To allow for wear and lessen the cost of future replacement, first clutch member 34 and second clutch member 36 are made of different materials such that one of the clutch members accepts the wear associated by the reoccurring engagement and disengagement of the clutch. In the preferred embodiment, second clutch member 36 is comprised of a softer material than first clutch member 34 because second clutch member 36 is rearward of first clutch member 34 and is easily replaced by removing retaining nut 42, washer 40, helical spring 38, and sliding propeller hub 20 rearward to disengage second clutch member 36 from the splined relation with propeller shaft 24. In this manner, the clutch assembly is easily repairable by replacing the propeller hub on the propeller shaft, sliding a new second clutch member 36 on splined portion 26 of propeller shaft 24, reinserting helical spring 38, washer 40, and retaining nut 42.

The propeller clutch of the present invention is readily adaptable to existing marine drives by either replacing the propeller hub with a propeller hub having the clutch therein, or by altering the existing propeller hub to accommodate the clutch members and helical spring.

The present invention includes a method for releasing a propeller on a marine drive from the driving engagement of a propeller shaft to protect the marine drive when the propeller hits an object with sufficient force to otherwise cause damage to the marine drive. Referring to FIG. 2, the method comprises disengagably driving propeller 18 to propeller shaft 24. The method is free of the torsional losses associated with transferring torque through a compression spring and is also free of the inherent slip associated with using friction pads to transfer torque. The method provides for nonslip directed drive during normal operation but allows free propeller shaft rotation when the propeller is stopped by an obstacle. The free rotation is provided by disengaging the propeller 18 from the propeller shaft 24. The method also comprises a step of providing reengagement of the propeller to the propeller shaft once the propeller is free from the obstacle. The reengagement renews the nonslip direct drive between the propeller and the propeller shaft.

It is recognized that various equivalents, alternatives, and modifications are possible within the scope of the appended claims.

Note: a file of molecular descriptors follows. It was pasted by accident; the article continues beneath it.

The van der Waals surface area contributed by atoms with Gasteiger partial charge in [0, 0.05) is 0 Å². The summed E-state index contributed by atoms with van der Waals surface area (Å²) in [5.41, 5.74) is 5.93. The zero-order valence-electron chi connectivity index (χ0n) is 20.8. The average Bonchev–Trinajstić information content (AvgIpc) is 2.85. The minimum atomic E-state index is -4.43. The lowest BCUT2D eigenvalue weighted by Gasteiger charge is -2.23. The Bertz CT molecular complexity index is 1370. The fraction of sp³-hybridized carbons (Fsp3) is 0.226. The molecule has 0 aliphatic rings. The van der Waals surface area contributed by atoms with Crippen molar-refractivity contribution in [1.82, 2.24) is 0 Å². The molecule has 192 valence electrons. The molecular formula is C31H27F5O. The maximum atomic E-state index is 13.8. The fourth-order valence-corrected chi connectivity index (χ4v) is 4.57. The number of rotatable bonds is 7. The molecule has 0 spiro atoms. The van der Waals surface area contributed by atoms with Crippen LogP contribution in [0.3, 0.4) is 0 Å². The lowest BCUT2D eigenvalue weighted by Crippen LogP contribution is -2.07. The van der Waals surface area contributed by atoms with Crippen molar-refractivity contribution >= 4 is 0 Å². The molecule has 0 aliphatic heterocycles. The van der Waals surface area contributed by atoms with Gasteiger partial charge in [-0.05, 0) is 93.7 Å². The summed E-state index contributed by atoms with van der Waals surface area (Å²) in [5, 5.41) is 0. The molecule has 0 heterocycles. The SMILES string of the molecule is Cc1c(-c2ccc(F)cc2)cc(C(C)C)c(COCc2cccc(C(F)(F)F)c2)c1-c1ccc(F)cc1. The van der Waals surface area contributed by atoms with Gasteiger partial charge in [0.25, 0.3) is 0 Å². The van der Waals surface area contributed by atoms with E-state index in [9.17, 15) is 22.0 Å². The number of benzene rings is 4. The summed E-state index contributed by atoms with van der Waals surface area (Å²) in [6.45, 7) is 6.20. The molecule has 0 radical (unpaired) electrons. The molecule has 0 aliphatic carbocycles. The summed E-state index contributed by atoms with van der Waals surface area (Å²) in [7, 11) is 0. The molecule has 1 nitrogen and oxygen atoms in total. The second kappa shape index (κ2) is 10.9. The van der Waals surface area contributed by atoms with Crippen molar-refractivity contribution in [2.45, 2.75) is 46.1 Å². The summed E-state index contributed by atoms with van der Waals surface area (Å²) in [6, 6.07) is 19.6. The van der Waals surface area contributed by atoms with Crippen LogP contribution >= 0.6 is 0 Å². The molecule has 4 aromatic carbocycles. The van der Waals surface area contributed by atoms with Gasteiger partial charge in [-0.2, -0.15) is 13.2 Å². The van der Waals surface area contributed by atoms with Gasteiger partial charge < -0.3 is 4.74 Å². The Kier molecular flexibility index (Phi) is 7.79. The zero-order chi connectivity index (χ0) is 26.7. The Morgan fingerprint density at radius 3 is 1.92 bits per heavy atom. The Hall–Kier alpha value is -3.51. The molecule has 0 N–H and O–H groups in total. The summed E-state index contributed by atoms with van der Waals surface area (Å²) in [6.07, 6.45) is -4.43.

Patent Citations
Cited PatentFiling datePublication dateApplicantTitle
US2062593 *May 25, 1932Dec 1, 1936Kinnear Mfg CoOperator for roll top doors
US2185457 *Oct 26, 1938Jan 2, 1940Outboard Marine & Mfg CoOutboard motor
US2402197 *Jul 15, 1944Jun 18, 1946Metal Products CorpMarine propeller drive
US2477521 *Nov 16, 1945Jul 26, 1949Martin George WPropeller clutch
US2569144 *Nov 21, 1946Sep 25, 1951T M K CorpOverload release friction coupling
US2633923 *Jun 28, 1950Apr 7, 1953Kiekhaefer CorpPropeller slip clutch
US2751987 *Sep 14, 1953Jun 26, 1956Kiekaefer Elmer CResilient propeller mounting and slip clutch responsive to propeller thrust
US3880267 *Feb 12, 1973Apr 29, 1975Gleason WorksCoupling device having means for relieving circumferential stresses
US4778419 *Jun 16, 1987Oct 18, 1988Outboard Marine CorporationReverse thrust propeller
US5244348 *Dec 18, 1991Sep 14, 1993Brunswick CorporationPropeller drive sleeve
Referenced by
Citing PatentFiling datePublication dateApplicantTitle
US6547613 *Jun 29, 2000Apr 15, 2003Sanshin Kogyo Kabushiki KaishaMarine drive transmission
US6799946 *Apr 11, 2000Oct 5, 2004Bombardier Recreational Products Inc.Propeller assembly
US7040470Apr 23, 2004May 9, 2006Gemofor Inc.Overload clutch for protecting a drive train
US7637792May 13, 2008Dec 29, 2009Brunswick CorporationPropeller torque transmitting device
US8439763May 16, 2011May 14, 2013Brian K. BoskWedge clutch assembly
US8517783 *Nov 8, 2011Aug 27, 2013Mehmet Nevres ULGENPropeller mechanism for a marine vehicle
US8771087 *May 18, 2012Jul 8, 2014Michael ClesceriTorque limiting drive for watercraft
US20130029544 *Nov 8, 2011Jan 31, 2013Ulgen Mehmet NevresPropeller Mechanism for a Marine Vehicle
US20130306425 *May 18, 2012Nov 21, 2013Michael ClesceriTorque limiting drive for watercraft
Classifications
U.S. Classification440/75, 464/39, 192/54.1
International ClassificationB63H23/30
Cooperative ClassificationB63H21/28, B63H23/30
European ClassificationB63H23/30, B63H21/28
Legal Events
DateCodeEventDescription
Jul 13, 1999FPExpired due to failure to pay maintenance fee
Effective date: 19990516
May 16, 1999LAPSLapse for failure to pay maintenance fees
Dec 8, 1998REMIMaintenance fee reminder mailed
Aug 19, 1994ASAssignment
Owner name: BRUNSWICK CORPORATION, ILLINOIS
Free format text: ASSIGNMENT OF ASSIGNORS INTEREST;ASSIGNOR:KARLS, MICHAEL A.;REEL/FRAME:007102/0290
Effective date: 19940516